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Is Heroin and Cocaine a Safe Mixing Combination (& How?)

There is no safe way to mix heroin and cocaine. The combination commonly results in overdose, which can be deadly.

drug effects

Speedballing

People have been mixing heroin and cocaine for the past several decades, as a party drug combination. This practice is known as “speedballing.”

The Centers for Disease Control reports that in 2016, the heroin-related overdose death rate increased 19.5 percent and the cocaine-related overdose death rate increased 52 percent.

Heroin and cocaine come from two different classes of drugs, so they can have very different effects on the body. Heroin has a sedative effect, while cocaine provides a stimulant effect. The combination of these drugs creates an intense high that infuses the user with a sense of euphoria and pleasure.

Heroin is an opiate drug that is derived from the opium poppy plant. Morphine is a natural substance that is extracted from the seedpod of the plant, which is then used to produce heroin.

Cocaine is a stimulant drug derived from the leaves of the coca plant found in South America. It is used in some medical settings as a local anesthesia, but it is an illegal recreational drug in the United States. Cocaine is sold in illicit drug markets in powdered or rock form; the rock form is known as crack.

Can Heroin and Cocaine Be Safely Combined?

This mixture is sometimes combined in their respective powder forms and snorted, or it may be mixed as an injectable and used intravenously.

There is no safe amount of this combination that can be reliably consumed. The highly potent nature of both these drugs creates an elevated risk of overdose and other serious outcomes, including death.

The mixture of these substances together has a volatile effect in the body. The sedative effect of heroin suppresses the respiratory and circulatory systems, and the stimulating effect of the cocaine simultaneously excites the same systems. This can have unpredictable effects in the body and increase the risk for adverse outcomes.

Even if someone combines these two drugs without issue, it doesn’t mean they can do it again. Each batch of cocaine and heroin is different. Each batch may have different purities levels or be laced with different drugs.

In addition, various individual factors affect the outcome of each drug situation. The person simply being in a different physical or mental state could mean overdose is more likely.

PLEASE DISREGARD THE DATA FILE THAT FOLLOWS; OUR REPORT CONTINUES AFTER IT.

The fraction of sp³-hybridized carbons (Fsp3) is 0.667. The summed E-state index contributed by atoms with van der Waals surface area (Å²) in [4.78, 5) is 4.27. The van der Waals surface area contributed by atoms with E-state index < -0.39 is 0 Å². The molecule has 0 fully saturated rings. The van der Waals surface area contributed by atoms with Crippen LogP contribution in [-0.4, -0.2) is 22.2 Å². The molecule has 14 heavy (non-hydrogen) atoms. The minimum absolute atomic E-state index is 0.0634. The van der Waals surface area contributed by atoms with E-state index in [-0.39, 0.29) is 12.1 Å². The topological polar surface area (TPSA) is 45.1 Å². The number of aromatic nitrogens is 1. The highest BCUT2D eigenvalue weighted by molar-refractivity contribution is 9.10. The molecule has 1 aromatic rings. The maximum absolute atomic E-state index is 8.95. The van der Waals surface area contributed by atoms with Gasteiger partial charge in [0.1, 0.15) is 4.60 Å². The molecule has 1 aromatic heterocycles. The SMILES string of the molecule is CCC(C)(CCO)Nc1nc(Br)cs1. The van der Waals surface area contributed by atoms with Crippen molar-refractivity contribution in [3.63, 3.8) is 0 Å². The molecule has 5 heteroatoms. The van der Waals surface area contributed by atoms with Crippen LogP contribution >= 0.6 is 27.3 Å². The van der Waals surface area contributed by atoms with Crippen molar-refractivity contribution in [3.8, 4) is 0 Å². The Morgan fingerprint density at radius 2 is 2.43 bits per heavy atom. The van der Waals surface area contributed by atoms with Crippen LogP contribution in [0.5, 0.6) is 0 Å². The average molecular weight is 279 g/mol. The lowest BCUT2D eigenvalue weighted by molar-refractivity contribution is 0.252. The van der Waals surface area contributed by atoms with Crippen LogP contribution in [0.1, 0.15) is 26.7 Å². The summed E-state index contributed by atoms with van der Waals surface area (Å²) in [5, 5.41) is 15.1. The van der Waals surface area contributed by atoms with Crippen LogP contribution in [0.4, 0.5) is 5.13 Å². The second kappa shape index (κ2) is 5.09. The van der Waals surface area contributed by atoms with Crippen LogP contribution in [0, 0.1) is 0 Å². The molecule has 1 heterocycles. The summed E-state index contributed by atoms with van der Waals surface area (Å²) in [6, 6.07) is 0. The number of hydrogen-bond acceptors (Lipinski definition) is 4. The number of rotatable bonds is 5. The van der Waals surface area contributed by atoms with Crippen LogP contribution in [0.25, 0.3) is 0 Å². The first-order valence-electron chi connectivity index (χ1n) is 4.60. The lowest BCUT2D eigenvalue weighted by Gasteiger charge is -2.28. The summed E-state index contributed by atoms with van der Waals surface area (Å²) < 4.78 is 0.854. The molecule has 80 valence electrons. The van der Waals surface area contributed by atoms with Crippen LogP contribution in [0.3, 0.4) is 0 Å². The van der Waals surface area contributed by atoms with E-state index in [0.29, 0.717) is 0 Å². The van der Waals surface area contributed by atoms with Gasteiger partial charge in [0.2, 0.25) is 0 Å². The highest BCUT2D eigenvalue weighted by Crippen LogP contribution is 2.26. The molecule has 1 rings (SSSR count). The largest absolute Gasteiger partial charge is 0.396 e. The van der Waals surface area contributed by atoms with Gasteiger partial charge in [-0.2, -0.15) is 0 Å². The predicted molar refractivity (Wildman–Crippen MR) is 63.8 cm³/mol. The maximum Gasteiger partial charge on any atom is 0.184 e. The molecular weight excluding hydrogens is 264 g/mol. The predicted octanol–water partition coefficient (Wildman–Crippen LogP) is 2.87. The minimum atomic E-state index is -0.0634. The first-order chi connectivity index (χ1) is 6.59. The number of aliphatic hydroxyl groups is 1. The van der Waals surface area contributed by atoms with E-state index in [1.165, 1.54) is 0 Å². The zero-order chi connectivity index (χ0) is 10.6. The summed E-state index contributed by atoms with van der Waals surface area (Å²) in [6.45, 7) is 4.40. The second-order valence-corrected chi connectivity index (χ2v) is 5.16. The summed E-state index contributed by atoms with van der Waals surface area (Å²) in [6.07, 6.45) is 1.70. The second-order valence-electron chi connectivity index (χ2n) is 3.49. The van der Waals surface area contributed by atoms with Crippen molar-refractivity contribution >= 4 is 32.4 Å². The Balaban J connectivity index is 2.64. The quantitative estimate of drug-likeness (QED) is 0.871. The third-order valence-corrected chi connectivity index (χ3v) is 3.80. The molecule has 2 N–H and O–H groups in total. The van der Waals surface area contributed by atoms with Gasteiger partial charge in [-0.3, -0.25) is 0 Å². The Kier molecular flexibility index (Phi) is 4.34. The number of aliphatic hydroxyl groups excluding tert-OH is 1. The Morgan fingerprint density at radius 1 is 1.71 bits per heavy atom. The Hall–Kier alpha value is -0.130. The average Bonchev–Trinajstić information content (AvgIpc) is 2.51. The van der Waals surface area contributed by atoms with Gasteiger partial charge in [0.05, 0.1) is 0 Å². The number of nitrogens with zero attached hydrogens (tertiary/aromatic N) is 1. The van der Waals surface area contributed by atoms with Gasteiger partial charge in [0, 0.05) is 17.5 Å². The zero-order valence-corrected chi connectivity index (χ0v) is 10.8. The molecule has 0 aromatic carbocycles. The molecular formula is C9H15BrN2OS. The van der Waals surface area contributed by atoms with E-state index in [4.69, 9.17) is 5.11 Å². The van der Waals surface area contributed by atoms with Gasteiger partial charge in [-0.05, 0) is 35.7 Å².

drug addiction

Potential Dangers of Combining Heroin and Cocaine

According to a study from the journal Synapse, the combination of heroin and cocaine as drugs of polysubstance abuse has been shown to result in more risky sexual behaviors, more economic crimes, and worse treatment outcomes than seen in those who use heroin alone.

The combination of these two drugs increases the risk of fatal overdose because of the effects each drug has on the respiratory system. Cocaine requires the body to use more oxygen as it speeds the body up, but heroin then suppresses the body’s ability to obtain oxygen. The result is respiratory failure.

What Are the Short-Term and Long-Term Effects?

According to the National Institute on Drug Abuse, there are many serious short-term and long term effects from both heroin and cocaine use. The combination of these drugs together increases the risks associated with both drugs. Polysubstance abuse tends to exacerbate the negative effects of all combinations of drugs.

The following are short-term effects of heroin use:

  • Euphoria
  • Nausea
  • Vomiting
  • Dry mouth
  • Analgesia
  • Respiratory depression
  • Depressed heart rate

The following are the short-term effects of cocaine:

  • Euphoria
  • Enlarged pupils
  • Elevated body temperature
  • Accelerated heart rate
  • Increased blood pressure
  • Headaches
  • Abdominal pain
  • Insomnia
  • Alertness
  • Anxiety
  • Restlessness
  • Erratic behavior
  • Panic attacks
  • Seizures
  • Paranoia
  • Stroke
  • Psychosis
  • Heart arrhythmia
  • Heart attack
  • Coma

The long-term effects of heroin use include the following:

  • Collapsed veins
  • Infections at injection sites
  • Abscesses
  • Addiction